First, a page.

2006 Annual Report
Dickinson Research Extension Center
1089 State Avenue
Dickinson, ND 58601
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Patrick M. Carr
and seed crops cannot be grown profitably in the prairie region of
wheat was planted on over 0.4 million ha (1.1 million acres) in southwestern
Barley (Hordeum vulgare L.), oat (Avena sativa L.), and corn (Zea mays L.) were the second, third, and fourth most widely grown grain crops (after wheat) during 2004 in southwestern North Dakota, respectively. However, Swenson and Haugen (2005) project -$15 ha-1 (-$6 acre-1) generated for malt barley production in 2006, -$84 ha-1 (-$34 acre-1) for oat, and -$67 ha-1 (-$27 acre-1) for grain corn. Swenson and Haugen (2005) also project negative returns for several seed crops in the region in 2006, including sunflower (Helianthus annuus L.; -$12 ha-1 [-$5 acre-1]); canola (Brassica napus L. and B. rapa L.; -$62 ha-1[-$25 acre-1]), flax (Linum usitatissinum L.; -$30 ha-1 [-$12 acre-1]), and field pea (Pisum sativum L. subsp. sativum; -$32 ha-1 [-$13 acre-1]).
Not all seed crops are expected to generate negative returns in the region if grown in 2006. For example, chickpea (Cicer arietinum L.) is expected to return $57 ha-1 ($23 acre-1), lentil (Lens culinaris Medik.) is expected to return $44 ha-1 [$18 acre-1]), and mustard (Brassica spp.) is expected to return $35 ha-1 ($14 acre-1). However, disease control continues to be a significant problem in chickpea, mustard production is constrained by a small market with limited growth potential, and lentil production has not been profitable consistently. For example, lentil returned an average of -$80 ha-1 (-$32 acre-1) when grown within the region in 2002 (FinBin, 2005).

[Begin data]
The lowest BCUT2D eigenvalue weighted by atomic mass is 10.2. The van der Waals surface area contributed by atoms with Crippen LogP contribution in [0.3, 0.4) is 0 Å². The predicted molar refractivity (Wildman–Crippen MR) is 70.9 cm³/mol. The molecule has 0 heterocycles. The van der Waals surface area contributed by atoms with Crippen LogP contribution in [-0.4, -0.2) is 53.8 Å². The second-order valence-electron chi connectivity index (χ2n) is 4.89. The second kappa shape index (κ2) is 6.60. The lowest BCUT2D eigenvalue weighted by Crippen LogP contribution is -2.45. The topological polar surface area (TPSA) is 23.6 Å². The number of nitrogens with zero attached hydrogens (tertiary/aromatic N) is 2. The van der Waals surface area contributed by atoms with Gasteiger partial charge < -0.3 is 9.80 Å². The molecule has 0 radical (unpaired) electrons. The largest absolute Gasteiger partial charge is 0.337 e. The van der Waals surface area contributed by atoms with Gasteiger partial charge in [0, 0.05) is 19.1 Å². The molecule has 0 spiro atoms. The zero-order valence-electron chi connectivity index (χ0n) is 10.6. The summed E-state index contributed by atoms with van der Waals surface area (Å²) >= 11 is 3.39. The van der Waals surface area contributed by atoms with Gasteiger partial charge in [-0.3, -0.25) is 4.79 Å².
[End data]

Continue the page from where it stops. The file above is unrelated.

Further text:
Alfalfa (Medicago sativa L.) was grown on over 80,000 ha (200,000
acres) in southwestern
Rotational Benefits of Forages
Impact on Yield
research studies suggest that grain and seed yield increases result in
subsequent crops when forages are inserted into crop rotations. Entz et al. (2002) summarized results of research in
Much of the rotation yield benefit to grain and seed crops following alfalfa is attributed to the biological N2-fixing ability of the legume species. Fertilizer replacement values in excess of 100 kg ha-1 (90 lb acre-1) are possible for alfalfa and some other legume forages even after removing a hay crop, if regrowth is plowed under (Entz et al, 2002). The impact of alfalfa and other legumes on the soil N pool may even be greater when these forage species are grazed and not hayed, since there is considerable recycling of nutrients.
There are some rotational yield benefits provided by alfalfa and other forages that result from non-N factors. Many of these non-N benefits are attributed to improvements in soil quality. For example, larger and more stable aggregates occurred in soils where perennial forages were grown compared with grain crops in several studies summarized in the review paper by Entz et al. (2002). Other research discussed by these same authors indicated that soil microbial activity also was greater in soils where perennial forages were grown, even in semiarid regions.